June 21, 2023
Imagine this: Your husband just got off the phone with big news. He’s been offered a great job… but it’s on the other side of the country! Or maybe it’s in a different continent altogether, which for us was Sweden when our oldest two kids were 2 and 3 years. It could even be in a new city across the state or across town, which honestly feels just as foreign to you.
You’re excited, and yet your mind is consumed with one big question: What do we do?!
Suddenly, hundreds of other little questions start flooding into your head: Can we afford to live there? What are the schools like? Do we have any family or friends in that area? How will we be able to see relatives if we move there? Will we ever find a new church we love as much as our current church? Is this the right thing for our kids?!
Take a deep breath.
While the possibility or reality of a big move is certainly something that requires a lot of research and patience as you answer these questions (and more), the most important thing you can do at this early point is pray and ask the Lord for guidance. Even if your spouse is in the military and the move isn’t a choice, these questions will still plague you.
Philippians 4:6-7 says, “Do not be anxious about anything, but in everything by prayer and pleading with thanksgiving let your requests be made known to God“. We know the Lord loves to hear our deepest concerns and desires. So, my first encouragement to you is close out of that Zillow tab… and pray.
Pray in front of your children. In fact, pray with your children. Let your children see you submit yourself in prayer over these big decisions. Let them watch you– and join in with you– as you model a biblical lifestyle of seeking God in this challenging season.
1) Depending on how often you’ve moved in the past, your kids may (or may not) seem deeply affected by the possibility of an upcoming move. Even if your kids don’t seem to care much, still pray together. This is a page in your family’s story, and by praying together you reinforce your family identity of seeking the Lord together in times of big change. Your kids will look back and remember doing this together.
2) For the reason above, don’t keep news of a potential move from your kids for too long, but I would only tell your kids once you can handle the consequences of the “news” getting out. It isn’t fair to ask your kids to keep this kind of news a secret. Also, it is a good idea not to tell them until you have told your parents because they will be emotionally affected by your move too.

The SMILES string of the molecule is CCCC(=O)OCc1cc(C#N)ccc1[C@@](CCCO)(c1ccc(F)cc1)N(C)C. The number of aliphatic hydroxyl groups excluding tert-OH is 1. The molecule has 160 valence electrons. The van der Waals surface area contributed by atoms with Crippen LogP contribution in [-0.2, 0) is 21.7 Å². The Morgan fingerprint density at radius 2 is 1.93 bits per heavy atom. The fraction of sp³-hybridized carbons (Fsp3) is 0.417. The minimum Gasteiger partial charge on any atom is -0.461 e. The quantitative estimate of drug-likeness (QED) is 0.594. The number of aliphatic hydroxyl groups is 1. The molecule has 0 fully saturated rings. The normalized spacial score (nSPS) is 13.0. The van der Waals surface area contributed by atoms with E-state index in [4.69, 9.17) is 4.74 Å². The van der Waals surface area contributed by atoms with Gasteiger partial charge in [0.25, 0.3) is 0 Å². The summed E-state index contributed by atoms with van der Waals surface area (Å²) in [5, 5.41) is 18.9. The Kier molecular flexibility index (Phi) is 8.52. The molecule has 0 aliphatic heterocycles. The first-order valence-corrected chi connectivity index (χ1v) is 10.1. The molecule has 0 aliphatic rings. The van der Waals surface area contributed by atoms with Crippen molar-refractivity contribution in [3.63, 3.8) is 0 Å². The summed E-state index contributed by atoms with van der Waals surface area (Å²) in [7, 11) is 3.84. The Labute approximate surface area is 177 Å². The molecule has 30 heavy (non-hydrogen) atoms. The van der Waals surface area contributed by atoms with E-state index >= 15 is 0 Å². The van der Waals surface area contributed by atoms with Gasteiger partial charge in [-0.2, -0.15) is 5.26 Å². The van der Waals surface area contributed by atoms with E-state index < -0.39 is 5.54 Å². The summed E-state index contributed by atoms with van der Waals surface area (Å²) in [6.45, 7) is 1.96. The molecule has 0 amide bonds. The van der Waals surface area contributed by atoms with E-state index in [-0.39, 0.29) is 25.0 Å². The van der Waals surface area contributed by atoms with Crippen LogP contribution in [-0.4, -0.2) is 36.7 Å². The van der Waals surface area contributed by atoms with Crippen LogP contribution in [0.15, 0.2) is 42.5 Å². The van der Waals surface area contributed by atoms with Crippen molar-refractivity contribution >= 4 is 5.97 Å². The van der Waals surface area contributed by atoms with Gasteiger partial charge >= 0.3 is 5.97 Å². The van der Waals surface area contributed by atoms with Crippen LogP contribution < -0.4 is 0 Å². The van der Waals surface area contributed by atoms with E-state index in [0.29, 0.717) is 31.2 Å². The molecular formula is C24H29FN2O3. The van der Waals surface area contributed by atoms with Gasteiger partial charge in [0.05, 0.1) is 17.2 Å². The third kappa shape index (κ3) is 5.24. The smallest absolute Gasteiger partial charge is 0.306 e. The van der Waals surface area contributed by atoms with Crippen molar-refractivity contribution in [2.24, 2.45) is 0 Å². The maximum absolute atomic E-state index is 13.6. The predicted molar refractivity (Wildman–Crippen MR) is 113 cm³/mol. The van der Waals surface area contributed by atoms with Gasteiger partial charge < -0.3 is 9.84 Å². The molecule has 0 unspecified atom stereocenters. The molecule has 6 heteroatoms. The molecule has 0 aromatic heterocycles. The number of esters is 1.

3) Check in with your kids separately about their feelings towards the possibility or certainty of moving. Remember that some children may avoid discussions about their feelings. This can be especially true if they have siblings who seem more excited about moving than they are. Take them out alone with you for ice cream and gently see if you can get them to open up. Put your phone away and give them your time and your attention while they share.
4) If you have kids who deal with anxious thoughts, be aware of the specific things you pray and talk about in front of them. Your prayers may seem harmless, like praying that groceries will be affordable in your new town. An anxious child can quickly spiral to extreme lengths, even eventually believing your family won’t have enough food to eat if they move. I have a daughter with diagnosed anxiety, and we work a lot on helping her learn how to cope with her anxious thoughts. At the same time, a move is an incredibly acute and stressful time as it is, and there is wisdom in protecting our children’s mental health as much as possible during a transition like this.
5) Pray for your husband as he is the leader of your household through this big decision. Us wives are ultimately called to support our husbands as we also submit to the Lord (Ephesians 5:22-23). There is a lot riding on his shoulders right now. Ask him for specific things you can pray for him about. Ask him if you can ask a few of your close friends to be praying for your family too.
As you pray through this season of transition, remember that one day your whole family will look back and see how God was the central pillar in this process. From someone who has moved dozens of times, and will almost certainly move some more, I am hopeful that my family and I will continue to see God’s provision in the midst of the move.
Trust in the Lord with all your heart, and do not lean on your own understanding.
In all your ways acknowledge him, and he will make straight your paths.